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Albert E. Arkwright

CBUB Wins: 0
CBUB Losses: 0
Win Percentage: 0%

Added by: Zanymorph

Read more about Albert E. Arkwright at: Wikipedia

Official Site: British Broadcast

Albert E. Arkwright, usually referred to simply as Arkwright or occasionally as 'Uncle' by his nephew, Granville is a fictional character in the British sitcom, Open All Hours played by Ronnie Barker. Arkwright is the proprietor of an old fashioned Yorkshire corner shop, which in the era of the programme (1970s and 1980s) was a product of a bygone age. Arkwright is well known for his stammer, which Granville never misses an opportunity to mock.

Arkwright is a pragmatic, miser man with old fashioned values, whose world seems to stop at his shop door, except for his uncontrollable lust for Nurse Gladys Emmanuel (Lynda Baron), which may prompt him on occasion to wander across the road, usually with a ladder, to gain access to her bedroom window. Arkwright is a devious, and mildly dishonest character, who has many crafty tricks to try to persuade a customer to leave his store having bought at least one thing, and will avoid spending his own money at all cost. He is also very conservative about his savings, keeping some in his pocket wrapped in a fine gold chain, and some in an old, battered Oxo tin that he hides under the kitchen sink. This includes, or so he claims, coins from before 1922, when they were 'solid silver'. He loves money so much that the last time he spent a whole night away from the shop was in 1957, when he went to have his appendix out. The till itself is old fashioned, and possesses a tight spring-clip that regularly puts Granville and his fingers in danger. Arkwright refuses to replace it because of the price of a replacement, and because it prevents people from taking his precious money. Although an avid political commentator, he has few political convictions and never sides with either the left or right wing, instead implying they are all useless. Arkwright does however seem fervently opposed to nationalisation, once commenting "My top lip went all stiff and dead, as if it had been nationalised." His political comments usually show no allegiances, instead making remarks like When Wales get home rule, do you think they'll nationalise Clive Jenkins?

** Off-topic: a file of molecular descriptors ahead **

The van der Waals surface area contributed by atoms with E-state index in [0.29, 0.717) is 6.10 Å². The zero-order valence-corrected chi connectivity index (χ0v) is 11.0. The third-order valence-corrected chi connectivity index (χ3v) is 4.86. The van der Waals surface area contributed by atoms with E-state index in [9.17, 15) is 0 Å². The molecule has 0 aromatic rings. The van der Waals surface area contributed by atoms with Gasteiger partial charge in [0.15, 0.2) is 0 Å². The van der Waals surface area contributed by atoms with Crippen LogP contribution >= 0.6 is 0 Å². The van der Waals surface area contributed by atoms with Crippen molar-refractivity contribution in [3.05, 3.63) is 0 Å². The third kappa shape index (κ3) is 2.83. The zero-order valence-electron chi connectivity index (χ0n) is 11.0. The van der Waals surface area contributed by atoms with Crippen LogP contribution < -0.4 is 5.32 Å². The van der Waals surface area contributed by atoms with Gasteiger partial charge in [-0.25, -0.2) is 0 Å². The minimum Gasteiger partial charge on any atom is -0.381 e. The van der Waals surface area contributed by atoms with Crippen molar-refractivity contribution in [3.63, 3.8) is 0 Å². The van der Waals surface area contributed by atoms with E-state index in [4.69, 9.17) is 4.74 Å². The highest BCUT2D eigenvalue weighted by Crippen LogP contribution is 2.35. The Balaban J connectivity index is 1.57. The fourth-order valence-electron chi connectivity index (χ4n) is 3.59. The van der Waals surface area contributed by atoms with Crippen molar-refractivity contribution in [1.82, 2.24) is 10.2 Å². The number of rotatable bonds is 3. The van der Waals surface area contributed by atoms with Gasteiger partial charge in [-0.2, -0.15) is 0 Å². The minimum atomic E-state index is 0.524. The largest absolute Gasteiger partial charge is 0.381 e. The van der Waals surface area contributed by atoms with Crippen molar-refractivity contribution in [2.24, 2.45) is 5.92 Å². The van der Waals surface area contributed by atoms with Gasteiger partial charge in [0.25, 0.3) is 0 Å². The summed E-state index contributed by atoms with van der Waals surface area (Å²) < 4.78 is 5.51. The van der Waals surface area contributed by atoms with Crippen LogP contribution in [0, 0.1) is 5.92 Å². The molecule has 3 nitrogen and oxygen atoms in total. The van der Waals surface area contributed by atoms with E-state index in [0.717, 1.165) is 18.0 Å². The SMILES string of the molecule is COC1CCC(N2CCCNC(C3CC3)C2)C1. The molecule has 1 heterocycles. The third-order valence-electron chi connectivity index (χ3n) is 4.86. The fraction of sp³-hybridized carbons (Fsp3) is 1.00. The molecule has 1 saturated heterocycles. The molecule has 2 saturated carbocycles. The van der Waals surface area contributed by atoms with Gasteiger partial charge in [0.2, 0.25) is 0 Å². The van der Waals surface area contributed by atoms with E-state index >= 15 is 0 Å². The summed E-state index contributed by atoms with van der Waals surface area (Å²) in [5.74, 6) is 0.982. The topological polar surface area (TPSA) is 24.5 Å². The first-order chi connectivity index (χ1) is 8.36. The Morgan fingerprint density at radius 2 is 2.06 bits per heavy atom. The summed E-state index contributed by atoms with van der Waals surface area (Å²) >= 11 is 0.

Arkwright appears to be a believer in a supreme being, although he is certainly not portrayed to be a religious man. Most episodes end with him on the pavement outside the shop, contemplating the day with God. His thoughts often start with an expression like Soon they'll only be me and thee that aren't either nationalised or a limited company.

Arkwright, like most characters in the series, is a rational, practical man, who shows no signs of any sentimentality, unlike Granville, who seems to dream away most of his days.

Albert E. Arkwright has not been a contender in any CBUB matches.